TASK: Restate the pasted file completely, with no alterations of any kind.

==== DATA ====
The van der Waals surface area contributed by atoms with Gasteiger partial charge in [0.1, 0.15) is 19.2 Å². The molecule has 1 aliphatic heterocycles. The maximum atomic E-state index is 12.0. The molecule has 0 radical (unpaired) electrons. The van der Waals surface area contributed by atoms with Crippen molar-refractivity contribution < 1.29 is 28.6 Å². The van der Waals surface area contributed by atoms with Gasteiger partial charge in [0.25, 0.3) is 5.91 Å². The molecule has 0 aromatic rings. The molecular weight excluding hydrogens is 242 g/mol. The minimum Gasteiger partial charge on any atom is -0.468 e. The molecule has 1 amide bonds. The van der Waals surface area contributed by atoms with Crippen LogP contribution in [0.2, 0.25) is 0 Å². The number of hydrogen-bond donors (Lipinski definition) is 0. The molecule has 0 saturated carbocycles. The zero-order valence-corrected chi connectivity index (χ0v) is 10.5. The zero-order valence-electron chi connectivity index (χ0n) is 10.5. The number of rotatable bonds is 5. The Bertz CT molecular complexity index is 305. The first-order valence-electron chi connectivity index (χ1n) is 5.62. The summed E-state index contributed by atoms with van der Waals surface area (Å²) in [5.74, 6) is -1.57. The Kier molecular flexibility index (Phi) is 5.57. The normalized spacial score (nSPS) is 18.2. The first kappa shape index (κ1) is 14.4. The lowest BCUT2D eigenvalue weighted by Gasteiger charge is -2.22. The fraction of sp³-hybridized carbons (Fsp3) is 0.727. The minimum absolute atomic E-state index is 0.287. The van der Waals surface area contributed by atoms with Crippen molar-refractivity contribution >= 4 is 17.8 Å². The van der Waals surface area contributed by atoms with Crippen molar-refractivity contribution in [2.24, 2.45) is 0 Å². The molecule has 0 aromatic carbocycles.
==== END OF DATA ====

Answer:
The van der Waals surface area contributed by atoms with Gasteiger partial charge in [0.1, 0.15) is 19.2 Å². The molecule has 1 aliphatic heterocycles. The maximum atomic E-state index is 12.0. The molecule has 0 radical (unpaired) electrons. The van der Waals surface area contributed by atoms with Crippen molar-refractivity contribution < 1.29 is 28.6 Å². The van der Waals surface area contributed by atoms with Gasteiger partial charge in [0.25, 0.3) is 5.91 Å². The molecule has 0 aromatic rings. The molecular weight excluding hydrogens is 242 g/mol. The minimum Gasteiger partial charge on any atom is -0.468 e. The molecule has 1 amide bonds. The van der Waals surface area contributed by atoms with Crippen LogP contribution in [0.2, 0.25) is 0 Å². The number of hydrogen-bond donors (Lipinski definition) is 0. The molecule has 0 saturated carbocycles. The zero-order valence-corrected chi connectivity index (χ0v) is 10.5. The zero-order valence-electron chi connectivity index (χ0n) is 10.5. The number of rotatable bonds is 5. The Bertz CT molecular complexity index is 305. The first-order valence-electron chi connectivity index (χ1n) is 5.62. The summed E-state index contributed by atoms with van der Waals surface area (Å²) in [5.74, 6) is -1.57. The Kier molecular flexibility index (Phi) is 5.57. The normalized spacial score (nSPS) is 18.2. The first kappa shape index (κ1) is 14.4. The lowest BCUT2D eigenvalue weighted by Gasteiger charge is -2.22. The fraction of sp³-hybridized carbons (Fsp3) is 0.727. The minimum absolute atomic E-state index is 0.287. The van der Waals surface area contributed by atoms with Crippen molar-refractivity contribution >= 4 is 17.8 Å². The van der Waals surface area contributed by atoms with Crippen molar-refractivity contribution in [2.24, 2.45) is 0 Å². The molecule has 0 aromatic carbocycles.